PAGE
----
Twice some random person (I presume in a state of drunken inspiration) has tried to take one of our bikes from the side yard where they are locked up. I am happy to report that they have given up their efforts after no more than about 50 feet, finding the steel wheel locks entirely too impossible to get through to bother with the effort. Nonetheless, rather bored by retrieving them from the sidewalk, we’ve had to take to chaining the bikes to our fence. I did, however, manage to find a nice cable lock that is easy to use, and can be made longer or shorter as needed.
One of the things I really enjoy about September is that I start riding purposefully again, and that means I’m on my bike *more* in the academic year than I am in the summer (when I hang out at home more). Having a lock that is easy to use means I’m a lot less grumpy about getting out the door and onto the road than I used to be when I had to find a place to store a clunky U-lock, or a ridiculously cumbersome coiled lock.
Yay for refinement of a good idea. Check out Knog cable locks (especially as a supplemental lock because you know that you can rely on a good wheel lock and a heavy bicycle to be added impediments to the theft of your beloved).



It’s been forever… and here’s why
September 10, 2011, 9:30 pm
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In February my step-dad fell ill with what we thought was a flu; he was tired, had joint pain, but no other specific complaints. You know what’s coming, don’t you?

Within a few weeks, he was seen in the ER for pain in his abdomen that was non-specific, but my mother was tired of him moaning and doing little, so she forced him to go. They sent him for a CT scan and discovered lesions on his liver. By March 17th, we were sitting with the general surgeon who explained that the lesions were likely a metastasized cancer… and so the hunt was on for the source.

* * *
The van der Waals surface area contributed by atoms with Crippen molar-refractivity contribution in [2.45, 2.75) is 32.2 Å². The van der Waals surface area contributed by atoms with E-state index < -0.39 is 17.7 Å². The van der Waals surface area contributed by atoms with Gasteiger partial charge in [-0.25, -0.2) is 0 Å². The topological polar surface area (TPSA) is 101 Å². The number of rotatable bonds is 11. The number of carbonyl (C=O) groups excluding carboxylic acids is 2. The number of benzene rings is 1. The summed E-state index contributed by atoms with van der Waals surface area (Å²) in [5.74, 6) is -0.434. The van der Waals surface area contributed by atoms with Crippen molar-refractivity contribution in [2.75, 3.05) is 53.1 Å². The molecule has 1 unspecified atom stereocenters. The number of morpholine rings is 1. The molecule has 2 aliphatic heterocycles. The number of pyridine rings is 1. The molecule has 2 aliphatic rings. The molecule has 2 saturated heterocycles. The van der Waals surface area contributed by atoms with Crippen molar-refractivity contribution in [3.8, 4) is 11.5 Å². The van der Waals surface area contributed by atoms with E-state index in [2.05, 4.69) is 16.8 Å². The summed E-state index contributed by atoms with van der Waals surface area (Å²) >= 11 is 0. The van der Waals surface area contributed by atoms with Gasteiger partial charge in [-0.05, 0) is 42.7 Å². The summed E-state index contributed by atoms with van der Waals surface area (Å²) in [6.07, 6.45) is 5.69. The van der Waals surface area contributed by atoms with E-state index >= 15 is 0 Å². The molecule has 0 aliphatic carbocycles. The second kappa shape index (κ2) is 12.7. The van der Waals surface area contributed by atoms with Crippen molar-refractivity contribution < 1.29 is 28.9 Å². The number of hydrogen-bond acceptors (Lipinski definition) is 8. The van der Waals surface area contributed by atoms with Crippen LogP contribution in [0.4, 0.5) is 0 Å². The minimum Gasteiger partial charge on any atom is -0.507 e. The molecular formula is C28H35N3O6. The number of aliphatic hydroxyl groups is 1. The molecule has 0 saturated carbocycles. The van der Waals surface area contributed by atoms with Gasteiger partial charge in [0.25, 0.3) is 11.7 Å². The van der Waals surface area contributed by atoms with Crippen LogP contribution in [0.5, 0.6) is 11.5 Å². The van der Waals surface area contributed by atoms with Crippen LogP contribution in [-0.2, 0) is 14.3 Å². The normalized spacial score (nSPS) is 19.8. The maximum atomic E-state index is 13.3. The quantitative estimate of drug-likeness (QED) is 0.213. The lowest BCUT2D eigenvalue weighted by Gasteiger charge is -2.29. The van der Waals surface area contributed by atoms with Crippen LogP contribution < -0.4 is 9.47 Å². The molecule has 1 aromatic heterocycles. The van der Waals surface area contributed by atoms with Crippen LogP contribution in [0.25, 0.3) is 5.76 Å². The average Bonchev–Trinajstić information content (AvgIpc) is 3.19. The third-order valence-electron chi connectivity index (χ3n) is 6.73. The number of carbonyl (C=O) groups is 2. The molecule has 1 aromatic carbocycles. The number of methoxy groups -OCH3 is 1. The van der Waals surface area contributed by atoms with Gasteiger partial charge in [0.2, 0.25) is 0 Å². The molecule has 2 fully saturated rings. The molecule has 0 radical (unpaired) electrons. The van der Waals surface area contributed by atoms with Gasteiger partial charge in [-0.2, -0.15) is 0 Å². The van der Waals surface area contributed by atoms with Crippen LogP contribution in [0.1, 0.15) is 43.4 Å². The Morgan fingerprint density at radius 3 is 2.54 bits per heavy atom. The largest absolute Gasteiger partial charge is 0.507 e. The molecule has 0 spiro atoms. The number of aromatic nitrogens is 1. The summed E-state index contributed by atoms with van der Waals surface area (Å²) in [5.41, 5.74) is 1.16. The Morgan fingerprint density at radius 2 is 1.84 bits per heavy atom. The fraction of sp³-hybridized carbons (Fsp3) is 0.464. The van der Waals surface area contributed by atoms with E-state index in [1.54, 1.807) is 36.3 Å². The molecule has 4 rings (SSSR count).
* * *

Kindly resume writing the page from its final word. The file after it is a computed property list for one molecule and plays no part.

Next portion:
By April 2nd, we had our answer: small cell lung cancer with metastases to the liver and the bone marrow. Spring and summer were consumed by palliative chemotherapy, and other clinical visits. His final chemo treatment was on July 28th, and his final CT scan was on August 21st. While the liver initially responded well, and the bone marrow was more resistant, by the end of the treatment regimen that pattern had been reversed; the liver cancer cells had become resistant and were growing like wild-fire. In the two weeks since his final clinical assessment with the head of oncology he has gone from tired but mobile to hospice care.

My step-dad is currently in hospice, and my spouse and I take turns staying through the night so that there is extra support there to prevent him from being in danger as a result of his attempts to get out of bed at night. If he were to fall, he would be seriously injured, and then he would have to go to the hospital, and nobody wants to see him in hospital.